- All Features—All of the input point features are returned.
| String |

TRACK_ID Fields | Select the field or fields to uniquely identify features that will be processed. This parameter is automatically populated if a Track ID key field has been set on the input layer. | String |

Method | Specifies the distance calculation method. - Geodesic
- Planar (Euclidean)
| String |

Summary Fields | Specifies the statistics that will be calculated for specified fields. Different statistics are available depending on whether the field type is a string, numeric, or date field. - Any—A sample string from a field of type string.
- Count—Calculates the number of nonnull values. It can be used on numeric fields or strings. The count of [null, 0, 2] is 2.
- Count Distinct—Calculates the number of distinct, nonnull values. It can be used on numeric fields or strings. The count distinct result of [null, 4, 3, 4] is 2.
- Sum—The sum of numeric values in a field. The sum of [null, 1, 3] is 4.
- Sum of Square—The sum, over all observations, of the squared differences of each observation from the overall mean. The sum of squares of [null, 2.2, 3.1, 4.7] is 3.206.
- Min—The minimum value of a numeric field. The minimum of [0, 2, null] is 0.
- Max—The maximum value of a numeric field. The maximum value of [0, 2, null] is 2.
- Mean—The mean of numeric values. The mean of [0,2, null] is 1.
- Range—The range of a numeric field. This is calculated as the minimum value subtracted from the maximum value. The range of [0, null, 1] is 1. The range of [null, 4] is 0.
- Variance—The variance of a numeric field in a track. The variance of [1] is null. The variance of [null, 1,1,1] is 1.
- Standard Deviation—The standard deviation of a numeric field. The standard deviation of [1] is null. The standard deviation of [null, 1,1,1] is 1.
| String |

## Output layer

The dwell output layer will contain fields based on the Output Type parameter. If an output type of Dwell Features or All Features is set, all input fields will be retained and additional fields representing information about the dwell will be added. If an output type of Mean Centers or Convex Hulls is set, the Track ID field of the input layer will be retained and additional fields representing the entire dwell event will be added. The tables below outline the fields that will be added.

#### Output fields added when the Dwell Features or All Features output type is chosen

Field name | Description | Field type |
---|---|---|

All input fields are retained | All input fields from the input dataset are retained. | Any |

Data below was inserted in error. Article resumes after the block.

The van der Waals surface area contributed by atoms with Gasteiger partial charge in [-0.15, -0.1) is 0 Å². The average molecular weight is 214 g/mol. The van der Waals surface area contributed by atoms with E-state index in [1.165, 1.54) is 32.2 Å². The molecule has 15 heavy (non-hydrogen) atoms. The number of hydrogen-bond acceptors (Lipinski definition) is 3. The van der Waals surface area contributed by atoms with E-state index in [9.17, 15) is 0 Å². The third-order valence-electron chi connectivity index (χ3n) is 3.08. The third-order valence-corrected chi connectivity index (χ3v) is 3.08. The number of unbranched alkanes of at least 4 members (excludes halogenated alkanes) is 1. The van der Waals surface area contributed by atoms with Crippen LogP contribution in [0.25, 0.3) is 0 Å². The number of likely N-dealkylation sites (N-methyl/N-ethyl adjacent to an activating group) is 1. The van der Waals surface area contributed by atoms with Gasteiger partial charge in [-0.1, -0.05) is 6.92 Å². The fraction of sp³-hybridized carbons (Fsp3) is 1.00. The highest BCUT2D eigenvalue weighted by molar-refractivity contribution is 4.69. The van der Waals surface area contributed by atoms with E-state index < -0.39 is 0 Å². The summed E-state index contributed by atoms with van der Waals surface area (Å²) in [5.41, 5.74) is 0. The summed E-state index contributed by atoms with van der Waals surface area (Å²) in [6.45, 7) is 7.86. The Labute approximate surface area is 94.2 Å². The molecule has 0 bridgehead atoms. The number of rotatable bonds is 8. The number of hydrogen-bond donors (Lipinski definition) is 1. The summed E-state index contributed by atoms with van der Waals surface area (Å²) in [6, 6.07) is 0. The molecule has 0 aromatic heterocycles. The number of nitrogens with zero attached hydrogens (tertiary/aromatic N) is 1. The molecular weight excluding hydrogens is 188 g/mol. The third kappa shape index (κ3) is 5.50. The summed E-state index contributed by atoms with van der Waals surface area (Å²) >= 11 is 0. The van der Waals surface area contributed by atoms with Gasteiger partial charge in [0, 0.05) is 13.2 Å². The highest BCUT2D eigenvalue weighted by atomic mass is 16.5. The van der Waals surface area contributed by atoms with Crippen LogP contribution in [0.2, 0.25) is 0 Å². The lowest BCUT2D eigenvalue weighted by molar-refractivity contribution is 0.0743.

DwellID | A sequentially numbered dwell ID value is created to uniquely identify the dwells. | String |

MeanX | The mean x-value (longitude) of the points that form the dwell. | Float64 |

MeanY | The mean y-value (latitude) of the points that form the dwell. | Float64 |

DwellDuration | The duration of the dwell event in milliseconds. | Int64 |

MeanDistance | The mean distance traveled between each point forming the dwell event. | Float64 |

DwellObservationCount | The number of observations that form the dwell event. | Int32 |

#### Output fields added when the Mean Centers or Convex Hulls output type is chosen

Field name | Description | Field type |
---|---|---|

All input fields are retained | All input fields from the input dataset are retained. | Any |

DwellID | A sequentially numbered ID value for the journey. The first journey for a given track is 1, the second journey is 2, and so on. These IDs are used as the basis for the values in the PreviousJourneyId and NextJourneyId fields. | String |

MeanX | The mean x-value (longitude) of the points that form the dwell. | Float64 |

MeanY | The mean y-value (latitude) of the points that form the dwell. | Float64 |

DwellDuration | The duration of the dwell event in milliseconds. | Int64 |

MeanDistance | The mean distance traveled between each point forming the dwell event. | Float64 |

DwellObservationCount | The number of observations that form the dwell event. | Int32 |

DwellStartTime | The start time of the dwell. This field is identified in the output as the Start Time key field. | Date |

DwellEndTime | The end time of the dwell. This field is identified in the output as the End Time key field. | Date |

## Limitations

- The input layer must contain point features with time-enabled features of type instant.
- Features that do not have time will not be included in the analysis.
- When calculating a convex hull and a dwell location is completely stationary (one unique location) or composed of two unique points that are colinear, a small value based on the tolerance of the spatial reference used in an analysis will be used as the width, height, or diameter to create output polygons instead of convex hulls. These polygons are used for visualization and do not represent the spatial extent of the dwell. Examples of these cases are described in the following table:
Input case Description Example Coincident (one spatially unique point)

If the input features are stacked (coincident), the resulting convex hull will be an invalid polygon.

In this example, the coincident input features are represented by the red dot in the center of the yellow polygon. The yellow polygon represents the output convex hull result for coincident points. The blue polygon shows what a convex hull looks like when there are four noncoincident points in a single dwell location.

Colinear (two spatially unique points)

If the input features are in a line (most common with two spatially unique points), the resulting convex hull will be an invalid polygon.

In this example, colinear points are represented by red dots within the yellow polygon. The yellow polygon represents the output convex hull result for colinear points.